How to Prepare for Your Next Phone Interview

By Christine Ascher on May 30, 2018

While phone interviews have some undeniable advantages over a typical in-person interview—you don’t have to dress to impress, for one thing, and you also don’t have to worry about finding the right location—that doesn’t mean that you should slack off in your preparation. In addition to researching the company that you’ll be interviewing with and practicing some answers to likely questions, you’ll also need to do some extra preparation to make sure you’re ready to interview over the phone. To help set yourself up for a successful interview, make sure you keep in mind the following tips.

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Find the Right Space

Whenever you have a phone interview, it’s important to give some thought ahead of time to where you want to conduct it. You’ll want to find a quiet space, both so that you don’t get distracted while you’re talking and to ensure that there’s no background noise that will make it hard for your interviewer to hear you. If your apartment tends to be quiet during the day, that can be a good choice. Otherwise, you could try reserving a private room at your school’s library, or find a quiet spot on campus where you’re unlikely to be disturbed. Make sure that, wherever you choose, you have decent service in that spot; the last thing you’ll want is for your interview to end early because your phone dropped the call. It’s also a good idea to get to your chosen location early so that you don’t feel rushed or flustered when you answer the phone.

Double-Check the Details

Before your interview, make sure that you double-check all of the details of the arrangement. If your interviewer is calling you, make sure that they have the right number on hand to prevent any mishaps. If you’ll be calling them, repeat back their number when you’re setting up the interview to be sure that you have it right. In addition, if you’re interviewing with a company in a different area, check to make sure that you and your interviewer are referring to the same time zone when setting up the interview. As well as preventing awkward miscommunications, double-checking these details will also show your interviewer that you’re professional and conscientious.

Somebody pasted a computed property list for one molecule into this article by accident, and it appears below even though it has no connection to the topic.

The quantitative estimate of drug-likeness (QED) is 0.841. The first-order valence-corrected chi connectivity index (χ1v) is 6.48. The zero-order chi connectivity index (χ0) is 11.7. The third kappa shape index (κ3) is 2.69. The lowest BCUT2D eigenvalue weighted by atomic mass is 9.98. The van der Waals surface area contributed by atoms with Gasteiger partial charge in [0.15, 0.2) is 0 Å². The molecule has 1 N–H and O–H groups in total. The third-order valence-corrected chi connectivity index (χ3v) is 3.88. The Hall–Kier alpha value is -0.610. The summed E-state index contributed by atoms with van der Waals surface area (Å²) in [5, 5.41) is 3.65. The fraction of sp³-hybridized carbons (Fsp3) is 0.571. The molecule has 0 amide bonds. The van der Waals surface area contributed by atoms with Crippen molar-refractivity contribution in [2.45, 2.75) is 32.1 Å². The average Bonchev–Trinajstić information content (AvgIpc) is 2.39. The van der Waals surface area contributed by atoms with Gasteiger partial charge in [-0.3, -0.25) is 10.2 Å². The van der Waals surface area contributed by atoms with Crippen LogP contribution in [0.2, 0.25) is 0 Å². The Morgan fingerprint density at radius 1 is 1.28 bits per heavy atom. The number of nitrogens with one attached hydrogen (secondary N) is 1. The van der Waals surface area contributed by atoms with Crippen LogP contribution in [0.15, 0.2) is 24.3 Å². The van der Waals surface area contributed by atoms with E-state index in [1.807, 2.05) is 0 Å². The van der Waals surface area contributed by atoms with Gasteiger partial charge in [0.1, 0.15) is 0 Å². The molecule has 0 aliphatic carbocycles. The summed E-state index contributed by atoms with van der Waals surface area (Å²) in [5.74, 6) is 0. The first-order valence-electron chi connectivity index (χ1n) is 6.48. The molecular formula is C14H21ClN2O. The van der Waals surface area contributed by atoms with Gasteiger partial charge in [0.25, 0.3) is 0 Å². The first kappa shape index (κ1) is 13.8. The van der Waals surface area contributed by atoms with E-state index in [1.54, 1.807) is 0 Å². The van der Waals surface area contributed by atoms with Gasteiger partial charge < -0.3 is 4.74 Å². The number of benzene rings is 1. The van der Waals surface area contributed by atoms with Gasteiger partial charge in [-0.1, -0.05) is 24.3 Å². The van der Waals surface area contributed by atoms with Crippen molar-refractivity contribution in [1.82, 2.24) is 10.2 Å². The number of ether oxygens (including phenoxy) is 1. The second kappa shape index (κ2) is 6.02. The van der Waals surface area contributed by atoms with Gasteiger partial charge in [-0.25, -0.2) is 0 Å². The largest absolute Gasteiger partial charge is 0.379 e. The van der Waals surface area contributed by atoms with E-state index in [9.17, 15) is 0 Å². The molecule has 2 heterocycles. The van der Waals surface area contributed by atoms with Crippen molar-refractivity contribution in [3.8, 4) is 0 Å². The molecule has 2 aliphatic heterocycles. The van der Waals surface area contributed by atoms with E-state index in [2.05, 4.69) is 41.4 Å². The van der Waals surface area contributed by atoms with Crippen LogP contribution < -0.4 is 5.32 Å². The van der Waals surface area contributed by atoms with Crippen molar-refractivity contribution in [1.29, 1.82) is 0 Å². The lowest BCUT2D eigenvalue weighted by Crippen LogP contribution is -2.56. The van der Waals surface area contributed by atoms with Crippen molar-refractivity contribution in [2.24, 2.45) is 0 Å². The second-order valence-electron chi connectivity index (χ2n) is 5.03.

Have Your Resume Ready

One benefit of having an interview over the phone is that you’ll be able to keep your resume and any other useful documents in front of you while you talk. It’s a good idea to print out a copy of your resume or to have it pulled up on your computer for the interview, as it will give you a point of reference while you’re talking. Even if you never need to look at it, just having it in front of you will be an added reassurance—if you’re worried about blanking on some of your responsibilities for a past job, for instance, you know that you can easily check.

Have the Job Description in Front of You

In addition to your resume, it’s also a good idea to pull up the job description on your computer or print it out so you can reference it occasionally during the phone interview. In addition to giving you some guidance when telling the interviewer why you would be a good fit for the position, you’ll also be able to reference some of the specifics of the job posting during your conversation, which will show your interviewer that you’ve given some thought to the position.

Make a List of Questions

As with any interview, make sure that you go into it with a list of questions to ask your interviewer. Do some research on the company and the position ahead of time to help you come up with informed, thoughtful questions—and to ensure that you don’t ask any obvious questions that are already answered on the company’s website. For a phone interview, you may want to write out your questions and have them out in front of you to ensure that you don’t forget anything. This will help relieve some of the pressure of interviewing, as you’ll have everything you want to ask sitting right in front of you.

Be Ready to Take Notes

As you’re preparing for your phone interview, make sure that you have a plan for jotting down notes during the conversation. While you can use your laptop for this, it may be better to use a pen and notepad, to avoid having your interviewer become distracted by the sound of your typing. Have everything set up a few minutes beforehand so you don’t get distracted by looking for a clean sheet of paper once your interview is already underway.

Even if you’re not a big fan of phone interviews, with a little preparation they can become far less intimidating. If you feel ready for your phone interview, you’ll be more likely to sound professional and prepared over the phone—and you’ll have an even better chance of snagging that job.

By Christine Ascher

Uloop Writer
Hi! I'm Christine and I'm currently a senior at the University of Southern California, where I study English Literature, Economics, and French.

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